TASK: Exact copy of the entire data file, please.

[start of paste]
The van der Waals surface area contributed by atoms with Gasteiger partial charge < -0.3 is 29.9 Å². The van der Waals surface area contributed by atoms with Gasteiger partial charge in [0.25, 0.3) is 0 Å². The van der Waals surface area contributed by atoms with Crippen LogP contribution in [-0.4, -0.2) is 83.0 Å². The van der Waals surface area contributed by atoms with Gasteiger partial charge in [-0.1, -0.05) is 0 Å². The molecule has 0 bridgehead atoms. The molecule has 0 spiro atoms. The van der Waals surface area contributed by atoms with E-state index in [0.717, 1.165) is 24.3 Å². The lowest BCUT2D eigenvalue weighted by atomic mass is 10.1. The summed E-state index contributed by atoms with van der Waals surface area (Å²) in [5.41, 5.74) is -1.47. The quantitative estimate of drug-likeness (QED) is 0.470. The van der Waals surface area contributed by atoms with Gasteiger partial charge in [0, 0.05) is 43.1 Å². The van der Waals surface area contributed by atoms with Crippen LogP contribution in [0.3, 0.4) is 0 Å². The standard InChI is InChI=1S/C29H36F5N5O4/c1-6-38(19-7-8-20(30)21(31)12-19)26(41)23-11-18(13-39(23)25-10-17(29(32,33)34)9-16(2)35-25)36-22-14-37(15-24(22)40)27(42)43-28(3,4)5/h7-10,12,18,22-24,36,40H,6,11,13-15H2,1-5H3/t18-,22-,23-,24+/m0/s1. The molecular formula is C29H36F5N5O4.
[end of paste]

The van der Waals surface area contributed by atoms with Gasteiger partial charge < -0.3 is 29.9 Å². The van der Waals surface area contributed by atoms with Gasteiger partial charge in [0.25, 0.3) is 0 Å². The van der Waals surface area contributed by atoms with Crippen LogP contribution in [-0.4, -0.2) is 83.0 Å². The van der Waals surface area contributed by atoms with Gasteiger partial charge in [-0.1, -0.05) is 0 Å². The molecule has 0 bridgehead atoms. The molecule has 0 spiro atoms. The van der Waals surface area contributed by atoms with E-state index in [0.717, 1.165) is 24.3 Å². The lowest BCUT2D eigenvalue weighted by atomic mass is 10.1. The summed E-state index contributed by atoms with van der Waals surface area (Å²) in [5.41, 5.74) is -1.47. The quantitative estimate of drug-likeness (QED) is 0.470. The van der Waals surface area contributed by atoms with Gasteiger partial charge in [0, 0.05) is 43.1 Å². The van der Waals surface area contributed by atoms with Crippen LogP contribution in [0.3, 0.4) is 0 Å². The standard InChI is InChI=1S/C29H36F5N5O4/c1-6-38(19-7-8-20(30)21(31)12-19)26(41)23-11-18(13-39(23)25-10-17(29(32,33)34)9-16(2)35-25)36-22-14-37(15-24(22)40)27(42)43-28(3,4)5/h7-10,12,18,22-24,36,40H,6,11,13-15H2,1-5H3/t18-,22-,23-,24+/m0/s1. The molecular formula is C29H36F5N5O4.